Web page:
Though Congress renewed CHIP for six years in a stopgap spending measure, the insurance program that covers more than 9 million kids could still face financial issues down the line.
The spending bill, President Donald Trump signed into law earlier this month, would extend the Children's Health Insurance Program for six years, but experts worry about a "CHIP cliff" that is built into the extension.
Congress' spending deal provides for $25.9 billion in funding in 2023, but that drops to $5.7 billion in 2024, a 78% cut, Bruce Lesley, president of the advocacy group First Focus, said in a post on Medium. This cliff makes it likely that the program will be significantly underfunded from 2024 onward.
A compounding factor, according to Lesley, is that Congress could take steps to repeal more elements of the Affordable Care Act or make cuts to Medicaid, which would impact the cost to renew CHIP in the future.
"There is no legitimate reason ... Congress should continue to subject CHIP to temporary and uncertain extensions," Lesley wrote.
States, too, face problems in the wake of the battle over CHIP, the Washington Examiner reported. The CHIP extension cuts the federal funding matching rate beginning in 2020, decreasing from 93% in 2019 to $81.5% in 2020. It will drop again to 70% in 2021.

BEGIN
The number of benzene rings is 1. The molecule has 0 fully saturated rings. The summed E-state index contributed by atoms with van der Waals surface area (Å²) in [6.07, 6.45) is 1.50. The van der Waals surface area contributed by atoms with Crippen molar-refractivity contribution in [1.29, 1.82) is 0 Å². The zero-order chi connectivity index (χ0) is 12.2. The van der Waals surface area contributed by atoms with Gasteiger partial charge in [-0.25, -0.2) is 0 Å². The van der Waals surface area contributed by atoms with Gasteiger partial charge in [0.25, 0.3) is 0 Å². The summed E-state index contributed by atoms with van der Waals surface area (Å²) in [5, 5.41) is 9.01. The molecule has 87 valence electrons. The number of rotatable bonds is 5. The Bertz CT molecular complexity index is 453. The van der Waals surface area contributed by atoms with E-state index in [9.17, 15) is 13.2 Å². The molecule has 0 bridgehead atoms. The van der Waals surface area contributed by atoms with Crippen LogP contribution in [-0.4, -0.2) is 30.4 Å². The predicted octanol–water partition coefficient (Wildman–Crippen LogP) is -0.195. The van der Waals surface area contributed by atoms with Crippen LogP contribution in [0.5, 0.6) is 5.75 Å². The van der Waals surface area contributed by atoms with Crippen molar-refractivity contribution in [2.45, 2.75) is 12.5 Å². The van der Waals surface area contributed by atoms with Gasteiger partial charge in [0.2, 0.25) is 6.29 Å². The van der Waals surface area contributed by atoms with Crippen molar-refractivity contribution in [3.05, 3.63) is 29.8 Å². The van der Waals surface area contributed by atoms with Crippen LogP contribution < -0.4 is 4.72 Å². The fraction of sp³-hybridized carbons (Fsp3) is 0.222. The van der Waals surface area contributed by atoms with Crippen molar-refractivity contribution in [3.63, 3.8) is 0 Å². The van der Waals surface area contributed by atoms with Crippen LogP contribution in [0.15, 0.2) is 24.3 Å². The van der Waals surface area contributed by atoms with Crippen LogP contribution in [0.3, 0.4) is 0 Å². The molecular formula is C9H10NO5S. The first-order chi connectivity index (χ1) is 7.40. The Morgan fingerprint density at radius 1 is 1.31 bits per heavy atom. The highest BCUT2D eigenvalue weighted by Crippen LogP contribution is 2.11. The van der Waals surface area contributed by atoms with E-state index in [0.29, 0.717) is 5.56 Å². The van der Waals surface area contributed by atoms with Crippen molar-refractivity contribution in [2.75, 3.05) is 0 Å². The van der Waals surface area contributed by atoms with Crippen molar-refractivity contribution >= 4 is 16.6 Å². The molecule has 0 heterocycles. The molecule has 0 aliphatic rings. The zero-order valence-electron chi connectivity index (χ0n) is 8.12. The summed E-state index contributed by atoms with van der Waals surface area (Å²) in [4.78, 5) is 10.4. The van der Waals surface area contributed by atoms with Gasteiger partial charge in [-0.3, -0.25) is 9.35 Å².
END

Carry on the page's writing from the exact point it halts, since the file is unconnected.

Joan Alker, executive director of the Georgetown University Center for Children and Families, told the news outlet that while the gradual decreases will offer time for states to adjust to the changes, she's concerned that some people may not realize CHIP was extended at all.
After CHIP expired in September and Congress spent months kicking the can down the line on a long-term extension, some states issued warnings to CHIP enrollees that they may lose insurance. Alker said that in a number of states, officials worried the program was gone for good.
"What we are concerned about is there may have been a chilling effect on enrollment, but we just don't know," she told the Examiner.
And the states most at risk during the uncertainty around CHIP didn't emerge from the quagmire totally unharmed, according to an article from The Washington Post. In Alabama, for example, thousands of dollars were spent on letters to warn people that they could lose coverage, many of which were later shredded, unsent, after Congress reached a deal.
"There was harm and foul in this limbo period," Jim Carnes, policy director of Alabama Arise, an advoacy group in the state, told the newspaper. "Those who contend there wasn't do not appreciate the burden it put on working parents with children with healthcare needs."
"They don't understand how unfair the process was to say, 'We’re going to toy around with your children's health insurance for a while and see what comes out of it,'" he said.